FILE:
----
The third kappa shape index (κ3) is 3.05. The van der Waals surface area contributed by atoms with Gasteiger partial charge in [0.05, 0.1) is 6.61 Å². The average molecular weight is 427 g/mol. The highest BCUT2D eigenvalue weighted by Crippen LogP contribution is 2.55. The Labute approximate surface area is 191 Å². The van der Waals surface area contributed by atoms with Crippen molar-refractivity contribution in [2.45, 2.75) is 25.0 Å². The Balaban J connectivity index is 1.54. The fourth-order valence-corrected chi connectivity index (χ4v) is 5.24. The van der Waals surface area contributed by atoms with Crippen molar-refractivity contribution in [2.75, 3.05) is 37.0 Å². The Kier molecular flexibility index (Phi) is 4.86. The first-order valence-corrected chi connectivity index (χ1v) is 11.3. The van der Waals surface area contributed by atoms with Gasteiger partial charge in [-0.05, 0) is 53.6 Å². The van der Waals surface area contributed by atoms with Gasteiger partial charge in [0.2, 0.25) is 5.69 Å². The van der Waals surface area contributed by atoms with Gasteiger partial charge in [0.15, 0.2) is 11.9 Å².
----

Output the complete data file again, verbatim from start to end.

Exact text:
The third kappa shape index (κ3) is 3.05. The van der Waals surface area contributed by atoms with Gasteiger partial charge in [0.05, 0.1) is 6.61 Å². The average molecular weight is 427 g/mol. The highest BCUT2D eigenvalue weighted by Crippen LogP contribution is 2.55. The Labute approximate surface area is 191 Å². The van der Waals surface area contributed by atoms with Crippen molar-refractivity contribution in [2.45, 2.75) is 25.0 Å². The Balaban J connectivity index is 1.54. The fourth-order valence-corrected chi connectivity index (χ4v) is 5.24. The van der Waals surface area contributed by atoms with Crippen molar-refractivity contribution in [2.75, 3.05) is 37.0 Å². The Kier molecular flexibility index (Phi) is 4.86. The first-order valence-corrected chi connectivity index (χ1v) is 11.3. The van der Waals surface area contributed by atoms with Gasteiger partial charge in [-0.05, 0) is 53.6 Å². The van der Waals surface area contributed by atoms with Gasteiger partial charge in [0.2, 0.25) is 5.69 Å². The van der Waals surface area contributed by atoms with Gasteiger partial charge in [0.15, 0.2) is 11.9 Å².